Carbon dioxide provocation of anxiety and respiratory response in bipolar disorder

J Affect Disord. 2007 Apr;99(1-3):45-9. doi: 10.1016/j.jad.2006.08.029. Epub 2006 Sep 26.


Background: Frequent bipolar/panic comorbidity implies bipolar individuals may experience CO2-provoked anxiety and changes in respiratory patterns similar to those experienced by individuals with panic disorder.

Methods: 16 euthymic bipolar individuals breathed air and air combined with 5% CO2 for 15 min each. Respiratory and subjective anxiety measures were collected.

Results: On CO2 subjects were more anxious and breathed more deeply and rapidly than with air; the degree of increase in anxiety attributable to CO2 was directly correlated with the degree of increase in minute ventilation. Five individuals were assessed as having a panic attack. Panic response to CO2 was predicted by the degree of anxiety experienced with air alone.

Conclusions: Comparison with the results of similar panic studies shows bipolar disorder is associated with enhanced respiratory response to CO2. Hypersensitivity to CO2 among bipolar individuals suggests a possible pathological mechanism common to both bipolar and panic disorders. These preliminary data support the expanded application of CO2 challenges in bipolar subjects.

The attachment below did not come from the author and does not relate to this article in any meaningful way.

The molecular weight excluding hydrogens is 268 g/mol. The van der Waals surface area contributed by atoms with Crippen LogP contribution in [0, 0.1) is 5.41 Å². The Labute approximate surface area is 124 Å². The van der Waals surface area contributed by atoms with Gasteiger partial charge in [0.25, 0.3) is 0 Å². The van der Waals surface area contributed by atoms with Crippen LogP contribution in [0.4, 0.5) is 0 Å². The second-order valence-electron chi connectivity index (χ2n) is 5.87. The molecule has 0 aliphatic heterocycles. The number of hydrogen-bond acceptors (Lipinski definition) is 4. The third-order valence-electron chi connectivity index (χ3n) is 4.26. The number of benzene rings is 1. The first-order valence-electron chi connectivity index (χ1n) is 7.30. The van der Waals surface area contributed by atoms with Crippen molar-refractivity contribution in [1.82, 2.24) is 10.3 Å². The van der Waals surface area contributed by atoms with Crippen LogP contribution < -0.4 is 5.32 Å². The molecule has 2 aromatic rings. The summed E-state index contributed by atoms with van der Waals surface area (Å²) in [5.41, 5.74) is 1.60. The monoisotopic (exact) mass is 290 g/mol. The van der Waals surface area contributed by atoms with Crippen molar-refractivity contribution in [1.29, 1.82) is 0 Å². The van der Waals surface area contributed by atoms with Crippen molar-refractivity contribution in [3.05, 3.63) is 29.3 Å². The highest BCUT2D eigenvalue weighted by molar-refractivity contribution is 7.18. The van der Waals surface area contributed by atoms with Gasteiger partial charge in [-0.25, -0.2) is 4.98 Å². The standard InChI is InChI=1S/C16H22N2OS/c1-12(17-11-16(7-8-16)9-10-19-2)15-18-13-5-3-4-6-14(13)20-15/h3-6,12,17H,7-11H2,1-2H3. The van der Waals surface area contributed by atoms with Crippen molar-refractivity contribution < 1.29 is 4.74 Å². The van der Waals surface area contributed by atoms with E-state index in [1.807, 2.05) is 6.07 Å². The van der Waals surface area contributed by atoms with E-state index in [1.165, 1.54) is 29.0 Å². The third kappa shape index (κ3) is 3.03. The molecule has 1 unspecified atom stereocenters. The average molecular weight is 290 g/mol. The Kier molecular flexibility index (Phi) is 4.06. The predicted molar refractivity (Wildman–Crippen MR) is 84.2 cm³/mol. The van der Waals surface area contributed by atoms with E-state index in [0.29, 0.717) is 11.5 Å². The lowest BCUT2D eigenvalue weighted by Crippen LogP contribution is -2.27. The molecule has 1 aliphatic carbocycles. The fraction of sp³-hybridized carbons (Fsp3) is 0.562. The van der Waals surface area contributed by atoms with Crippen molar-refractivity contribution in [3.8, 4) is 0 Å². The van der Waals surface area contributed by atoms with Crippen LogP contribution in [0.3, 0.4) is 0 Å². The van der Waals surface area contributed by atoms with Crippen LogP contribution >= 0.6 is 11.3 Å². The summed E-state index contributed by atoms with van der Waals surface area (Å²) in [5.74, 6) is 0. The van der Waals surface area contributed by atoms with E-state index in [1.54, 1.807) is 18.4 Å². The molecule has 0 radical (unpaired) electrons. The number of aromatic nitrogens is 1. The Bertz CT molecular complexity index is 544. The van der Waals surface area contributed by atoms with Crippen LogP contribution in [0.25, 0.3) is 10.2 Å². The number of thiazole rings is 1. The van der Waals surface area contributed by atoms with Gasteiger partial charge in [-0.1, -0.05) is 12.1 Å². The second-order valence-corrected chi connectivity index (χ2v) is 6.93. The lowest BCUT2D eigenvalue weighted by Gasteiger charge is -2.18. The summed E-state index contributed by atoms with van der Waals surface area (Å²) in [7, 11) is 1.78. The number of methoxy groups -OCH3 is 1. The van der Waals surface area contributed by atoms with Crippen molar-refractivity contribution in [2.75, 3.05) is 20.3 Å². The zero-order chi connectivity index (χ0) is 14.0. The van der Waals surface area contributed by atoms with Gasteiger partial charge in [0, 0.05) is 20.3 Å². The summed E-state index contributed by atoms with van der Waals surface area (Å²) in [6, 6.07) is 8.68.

Publication types

  • Research Support, N.I.H., Extramural

MeSH terms

  • Adult
  • Anxiety Disorders / diagnosis*
  • Anxiety Disorders / epidemiology
  • Anxiety Disorders / psychology
  • Bipolar Disorder / diagnosis*
  • Bipolar Disorder / epidemiology
  • Bipolar Disorder / psychology
  • Carbon Dioxide*
  • Comorbidity
  • Female
  • Humans
  • Hyperventilation / diagnosis*
  • Hyperventilation / psychology
  • Lung Volume Measurements
  • Male
  • Middle Aged
  • Panic Disorder / diagnosis*
  • Panic Disorder / epidemiology
  • Panic Disorder / psychology
  • Spirometry
  • Tidal Volume / drug effects


  • Carbon Dioxide